• Business: $16/month per user, billed annually 
  • Enterprise: custom priced 

Mural pricing

  • Free version with limited functionality
  • Team+: $9.99/month per user, billed annually  
  • Business: $17.99/month per user, billed annually 
  • Enterprise: custom priced

Do more with your digital whiteboards–and your team–with Switchboard

Switchboard room with people’s icons and multiple browsers.
Switchboard’s digital workspace lets you bring together all your favorite tools and apps, including whiteboards. Source: Switchboard 

Miro and Mural are both great tools that boost productivity, collaboration, and innovation, but there’s no getting around the need to have a bunch of other platforms open as you work. This context-switching causes us to lose around four hours a week—but it doesn’t have to be that way. 

Switchboard is a visual collaboration platform that organizes all the browser-based apps and tools your team needs into persistent meeting and project rooms—and makes everything multiplayer. 

That means you can open up any whiteboard platform–Miro, Mural, Figjam, Lucidspark, etc.–in a room with no need for integrations. Pull in all your other apps, documents, and files to work on them side-by-side with your team and communicate in real time with video, audio, chat, polls, and emoji reactions. All without sharing screens or digging around in different tabs to find what you need.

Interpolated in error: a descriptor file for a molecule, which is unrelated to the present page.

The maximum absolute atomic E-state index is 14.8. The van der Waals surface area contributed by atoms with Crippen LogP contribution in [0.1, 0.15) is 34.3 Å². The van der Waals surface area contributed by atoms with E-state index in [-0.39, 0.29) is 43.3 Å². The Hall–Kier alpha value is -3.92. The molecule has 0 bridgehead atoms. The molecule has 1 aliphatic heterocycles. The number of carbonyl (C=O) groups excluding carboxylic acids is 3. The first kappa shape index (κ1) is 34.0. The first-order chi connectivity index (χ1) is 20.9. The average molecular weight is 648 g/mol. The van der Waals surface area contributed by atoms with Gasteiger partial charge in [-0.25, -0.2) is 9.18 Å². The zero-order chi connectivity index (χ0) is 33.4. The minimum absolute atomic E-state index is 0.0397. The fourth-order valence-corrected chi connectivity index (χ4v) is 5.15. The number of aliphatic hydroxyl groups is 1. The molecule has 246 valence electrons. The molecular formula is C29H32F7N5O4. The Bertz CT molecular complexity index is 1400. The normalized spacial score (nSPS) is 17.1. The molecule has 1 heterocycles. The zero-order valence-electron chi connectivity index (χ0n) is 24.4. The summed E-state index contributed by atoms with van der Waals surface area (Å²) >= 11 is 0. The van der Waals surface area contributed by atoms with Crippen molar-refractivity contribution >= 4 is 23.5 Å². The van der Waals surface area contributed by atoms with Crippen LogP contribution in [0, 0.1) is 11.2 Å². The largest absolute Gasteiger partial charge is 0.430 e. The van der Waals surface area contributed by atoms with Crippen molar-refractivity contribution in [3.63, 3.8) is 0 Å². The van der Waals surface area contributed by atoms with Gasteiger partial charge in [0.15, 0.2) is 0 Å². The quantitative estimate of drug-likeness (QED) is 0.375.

If you’re looking to switch from Miro or Mural to keep costs down, you can even use Switchboard’s built-in whiteboard without losing functionality.  

Switchboard saves all your files after every session, so you never need to download anything or repopulate the room again. That means you can stay organized and always find the information you need, even between sessions. No more email threads, no frustrating Slack searches, and no more unproductive multitasking. 

Here’s a visual overview of other ways Switchboard makes whiteboard apps better.

Checklist displaying Switchboard features with digital whiteboards
Switchboard offers a lot more than a whiteboard alone. Source: Switchboard 

Miro vs Mural: With Switchboard, there’s no need to choose  

Whether you’re running cross-functional projects or just brainstorming, you need to cater to different working styles. Some people express themselves better in visuals than words, so discussing complex matters like wireframes in a video call just won’t cut it.